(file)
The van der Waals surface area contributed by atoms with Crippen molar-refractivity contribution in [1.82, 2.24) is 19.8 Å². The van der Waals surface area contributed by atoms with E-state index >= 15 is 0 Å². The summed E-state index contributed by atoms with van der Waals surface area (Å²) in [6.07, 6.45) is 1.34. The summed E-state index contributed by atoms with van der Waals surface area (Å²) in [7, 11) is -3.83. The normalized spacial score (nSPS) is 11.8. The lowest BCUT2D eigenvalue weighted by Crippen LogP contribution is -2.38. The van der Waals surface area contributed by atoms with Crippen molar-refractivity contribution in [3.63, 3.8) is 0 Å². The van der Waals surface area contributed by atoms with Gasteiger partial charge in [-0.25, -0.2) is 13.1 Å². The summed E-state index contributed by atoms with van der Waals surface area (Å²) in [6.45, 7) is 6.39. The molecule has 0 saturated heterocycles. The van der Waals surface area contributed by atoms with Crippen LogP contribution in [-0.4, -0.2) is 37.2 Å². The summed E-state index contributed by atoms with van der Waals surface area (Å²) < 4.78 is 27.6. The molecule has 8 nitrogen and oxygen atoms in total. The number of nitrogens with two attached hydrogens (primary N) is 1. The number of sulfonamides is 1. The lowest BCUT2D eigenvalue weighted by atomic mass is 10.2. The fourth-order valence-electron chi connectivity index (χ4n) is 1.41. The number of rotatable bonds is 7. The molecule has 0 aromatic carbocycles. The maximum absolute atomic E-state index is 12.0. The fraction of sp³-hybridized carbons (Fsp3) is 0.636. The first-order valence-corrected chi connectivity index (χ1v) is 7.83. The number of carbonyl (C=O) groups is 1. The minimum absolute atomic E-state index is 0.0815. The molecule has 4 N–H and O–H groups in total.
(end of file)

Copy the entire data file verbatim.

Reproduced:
The van der Waals surface area contributed by atoms with Crippen molar-refractivity contribution in [1.82, 2.24) is 19.8 Å². The van der Waals surface area contributed by atoms with E-state index >= 15 is 0 Å². The summed E-state index contributed by atoms with van der Waals surface area (Å²) in [6.07, 6.45) is 1.34. The summed E-state index contributed by atoms with van der Waals surface area (Å²) in [7, 11) is -3.83. The normalized spacial score (nSPS) is 11.8. The lowest BCUT2D eigenvalue weighted by Crippen LogP contribution is -2.38. The van der Waals surface area contributed by atoms with Crippen molar-refractivity contribution in [3.63, 3.8) is 0 Å². The van der Waals surface area contributed by atoms with Gasteiger partial charge in [-0.25, -0.2) is 13.1 Å². The summed E-state index contributed by atoms with van der Waals surface area (Å²) in [6.45, 7) is 6.39. The molecule has 0 saturated heterocycles. The van der Waals surface area contributed by atoms with Crippen LogP contribution in [-0.4, -0.2) is 37.2 Å². The summed E-state index contributed by atoms with van der Waals surface area (Å²) < 4.78 is 27.6. The molecule has 8 nitrogen and oxygen atoms in total. The number of nitrogens with two attached hydrogens (primary N) is 1. The number of sulfonamides is 1. The lowest BCUT2D eigenvalue weighted by atomic mass is 10.2. The fourth-order valence-electron chi connectivity index (χ4n) is 1.41. The number of rotatable bonds is 7. The molecule has 0 aromatic carbocycles. The maximum absolute atomic E-state index is 12.0. The fraction of sp³-hybridized carbons (Fsp3) is 0.636. The first-order valence-corrected chi connectivity index (χ1v) is 7.83. The number of carbonyl (C=O) groups is 1. The minimum absolute atomic E-state index is 0.0815. The molecule has 4 N–H and O–H groups in total.